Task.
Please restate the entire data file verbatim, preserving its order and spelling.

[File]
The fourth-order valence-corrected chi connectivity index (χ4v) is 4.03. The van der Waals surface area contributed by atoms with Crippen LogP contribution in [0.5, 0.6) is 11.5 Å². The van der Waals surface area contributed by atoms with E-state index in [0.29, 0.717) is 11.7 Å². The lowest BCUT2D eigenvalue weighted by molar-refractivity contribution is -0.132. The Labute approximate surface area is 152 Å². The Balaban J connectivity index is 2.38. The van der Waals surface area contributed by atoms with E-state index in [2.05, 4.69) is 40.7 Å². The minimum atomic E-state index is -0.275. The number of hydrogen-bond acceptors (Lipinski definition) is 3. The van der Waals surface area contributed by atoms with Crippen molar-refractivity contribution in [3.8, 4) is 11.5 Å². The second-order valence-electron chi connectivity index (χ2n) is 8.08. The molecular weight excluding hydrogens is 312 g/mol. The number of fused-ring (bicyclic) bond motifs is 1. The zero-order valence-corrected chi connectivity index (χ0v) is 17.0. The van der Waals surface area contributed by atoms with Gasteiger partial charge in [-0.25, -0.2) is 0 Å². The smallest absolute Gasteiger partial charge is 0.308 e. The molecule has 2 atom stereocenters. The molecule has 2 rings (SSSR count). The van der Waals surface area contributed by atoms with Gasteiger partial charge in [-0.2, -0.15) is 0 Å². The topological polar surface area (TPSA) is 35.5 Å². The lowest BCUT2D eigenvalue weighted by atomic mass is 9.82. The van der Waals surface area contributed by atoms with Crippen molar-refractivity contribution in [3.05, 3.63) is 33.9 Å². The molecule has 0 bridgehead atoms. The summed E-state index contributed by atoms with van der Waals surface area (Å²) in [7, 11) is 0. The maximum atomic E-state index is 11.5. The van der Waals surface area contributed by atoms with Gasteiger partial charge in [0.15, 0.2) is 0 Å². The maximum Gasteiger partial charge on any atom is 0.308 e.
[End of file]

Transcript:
The fourth-order valence-corrected chi connectivity index (χ4v) is 4.03. The van der Waals surface area contributed by atoms with Crippen LogP contribution in [0.5, 0.6) is 11.5 Å². The van der Waals surface area contributed by atoms with E-state index in [0.29, 0.717) is 11.7 Å². The lowest BCUT2D eigenvalue weighted by molar-refractivity contribution is -0.132. The Labute approximate surface area is 152 Å². The Balaban J connectivity index is 2.38. The van der Waals surface area contributed by atoms with E-state index in [2.05, 4.69) is 40.7 Å². The minimum atomic E-state index is -0.275. The number of hydrogen-bond acceptors (Lipinski definition) is 3. The van der Waals surface area contributed by atoms with Crippen molar-refractivity contribution in [3.8, 4) is 11.5 Å². The second-order valence-electron chi connectivity index (χ2n) is 8.08. The molecular weight excluding hydrogens is 312 g/mol. The number of fused-ring (bicyclic) bond motifs is 1. The zero-order valence-corrected chi connectivity index (χ0v) is 17.0. The van der Waals surface area contributed by atoms with Gasteiger partial charge in [-0.25, -0.2) is 0 Å². The smallest absolute Gasteiger partial charge is 0.308 e. The molecule has 2 atom stereocenters. The molecule has 2 rings (SSSR count). The van der Waals surface area contributed by atoms with Gasteiger partial charge in [-0.2, -0.15) is 0 Å². The topological polar surface area (TPSA) is 35.5 Å². The lowest BCUT2D eigenvalue weighted by atomic mass is 9.82. The van der Waals surface area contributed by atoms with Crippen molar-refractivity contribution in [3.05, 3.63) is 33.9 Å². The molecule has 0 bridgehead atoms. The summed E-state index contributed by atoms with van der Waals surface area (Å²) in [7, 11) is 0. The maximum atomic E-state index is 11.5. The van der Waals surface area contributed by atoms with Gasteiger partial charge in [0.15, 0.2) is 0 Å². The maximum Gasteiger partial charge on any atom is 0.308 e.